Honors College First Years Debate Knowledge, Higher Education in Plenary
The spring semester of the Honors College First-Year Course has always included a group oral presentation assignment. In the past, in both the Ethics course and in the more recent Pursuit of Knowledge course, groups of students have been given a topic related to issues being discussed in the class, and they have prepared a group presentation (usually involving Powerpoint, and often involving things like films and skits) on that topic. The groups have presented their work in front of other students in class at the Thursday evening plenary sessions.
This year, to change things up a bit and to capitalize on the Class of 2014's naturally competitive spirit, the students in HCOL 096 are doing debates. For four weeks in March and April, student teams of 4-6 debaters will be facing off against each other on Thursday evenings on issues related to the course. The four resolutions for debate, all of which take up issues we've addressed in the course readings, are:
- Be it resolved that universities should dispense with the idea of liberal education and instead provide skills-based learning.
- Be it resolved that the teaching of the sciences, technology, and engineering should include a holistic consideration of the cultural dimension of empirical research.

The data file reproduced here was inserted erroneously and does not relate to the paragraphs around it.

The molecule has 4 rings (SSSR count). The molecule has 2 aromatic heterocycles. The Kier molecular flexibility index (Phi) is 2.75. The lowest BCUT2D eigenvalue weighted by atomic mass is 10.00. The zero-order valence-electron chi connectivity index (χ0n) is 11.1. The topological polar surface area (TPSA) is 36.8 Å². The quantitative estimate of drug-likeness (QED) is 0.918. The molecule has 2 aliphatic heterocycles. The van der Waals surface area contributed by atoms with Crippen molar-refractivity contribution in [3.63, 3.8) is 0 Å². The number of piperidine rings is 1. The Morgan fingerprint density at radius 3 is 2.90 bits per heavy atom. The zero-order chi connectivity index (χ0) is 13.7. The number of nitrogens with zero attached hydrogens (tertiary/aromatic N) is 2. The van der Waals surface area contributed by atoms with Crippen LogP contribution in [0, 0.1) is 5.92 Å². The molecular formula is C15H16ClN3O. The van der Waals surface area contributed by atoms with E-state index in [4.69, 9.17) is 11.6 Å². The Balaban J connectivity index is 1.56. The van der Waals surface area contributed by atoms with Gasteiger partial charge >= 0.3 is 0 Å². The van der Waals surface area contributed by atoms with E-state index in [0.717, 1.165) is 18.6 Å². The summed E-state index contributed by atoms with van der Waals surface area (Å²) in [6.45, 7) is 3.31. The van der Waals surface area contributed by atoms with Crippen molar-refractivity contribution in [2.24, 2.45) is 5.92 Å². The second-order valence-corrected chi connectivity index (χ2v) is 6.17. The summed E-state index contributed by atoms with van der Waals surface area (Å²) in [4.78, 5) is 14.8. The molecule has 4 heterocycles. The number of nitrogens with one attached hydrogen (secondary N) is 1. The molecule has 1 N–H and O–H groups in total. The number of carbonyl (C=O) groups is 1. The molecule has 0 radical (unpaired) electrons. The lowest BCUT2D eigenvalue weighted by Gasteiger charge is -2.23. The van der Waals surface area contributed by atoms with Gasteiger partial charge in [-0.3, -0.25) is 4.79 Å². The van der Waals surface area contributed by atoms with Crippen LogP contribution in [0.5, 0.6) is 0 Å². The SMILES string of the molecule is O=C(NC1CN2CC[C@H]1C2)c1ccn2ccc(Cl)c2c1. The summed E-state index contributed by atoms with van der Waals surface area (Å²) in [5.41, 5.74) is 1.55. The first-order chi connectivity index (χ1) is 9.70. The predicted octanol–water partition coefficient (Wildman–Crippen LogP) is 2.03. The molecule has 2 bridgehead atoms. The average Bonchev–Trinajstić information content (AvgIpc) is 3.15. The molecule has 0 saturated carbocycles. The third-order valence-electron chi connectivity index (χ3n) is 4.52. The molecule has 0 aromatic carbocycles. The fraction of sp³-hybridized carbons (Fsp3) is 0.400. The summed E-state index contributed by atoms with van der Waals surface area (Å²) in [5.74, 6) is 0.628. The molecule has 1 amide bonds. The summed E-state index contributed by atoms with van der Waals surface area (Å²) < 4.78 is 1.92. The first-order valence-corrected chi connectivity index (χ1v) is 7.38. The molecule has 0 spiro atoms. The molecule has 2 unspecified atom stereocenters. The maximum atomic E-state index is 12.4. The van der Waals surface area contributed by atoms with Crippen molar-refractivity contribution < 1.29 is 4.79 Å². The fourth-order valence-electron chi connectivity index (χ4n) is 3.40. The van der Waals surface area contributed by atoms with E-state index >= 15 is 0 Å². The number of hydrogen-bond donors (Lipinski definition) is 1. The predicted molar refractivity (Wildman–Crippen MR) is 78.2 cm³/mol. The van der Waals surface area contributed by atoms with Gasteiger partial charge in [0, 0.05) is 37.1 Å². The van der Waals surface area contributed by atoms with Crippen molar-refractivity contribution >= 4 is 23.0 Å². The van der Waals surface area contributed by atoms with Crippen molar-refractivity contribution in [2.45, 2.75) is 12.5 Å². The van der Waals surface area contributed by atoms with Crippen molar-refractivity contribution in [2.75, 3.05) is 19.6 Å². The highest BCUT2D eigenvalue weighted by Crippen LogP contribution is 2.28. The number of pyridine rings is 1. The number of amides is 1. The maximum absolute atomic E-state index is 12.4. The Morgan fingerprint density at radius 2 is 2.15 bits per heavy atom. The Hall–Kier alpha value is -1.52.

- Be it resolved that anti-intellectualism is a beneficial component of American democracy.
- Be it resolved that university administrators and faculty members, acting in their professional capacities (not, in other words, as private citizens) should remain impartial with regard to political issues.
Teams prepare both sides of their assigned resolution in the weeks leading up to their date with destiny, destiny being a coin toss five minutes before the debate that will determine which side they'll argue. The debates themselves, which last about an hour, consist of two constructive speeches per side, with each constructive speech followed by a cross-examination by the other team. After those four rounds of speechifying and cross-examining, the teams hunker down to prepare their rebuttals and emerge about eight minutes later with their summation arguments.
Although the students are graded by their professors on the whole process of the debate (which involves written work, debate preparation, and a final written reflection as well as the debate itself) and not particularly on who makes the most "kills," the debaters do have an opportunity to be evaluated on a "won/lost" basis by their peers, and this makes watching the debates really engaging as well. Everyone in the audience fills out a judging form immediately following the debate, assigning points to the teams for the quality of the teams' constructive cases, the effective use of evidence, the ability to respond effectively to challenges from the other team, the effectiveness of the cross-examination and rebuttals, and delivery and comportment. The teamwork is fun, the competition is fierce, and students are learning extremely valuable skills through this assignment.
Last modified April 04 2011 01:20 PM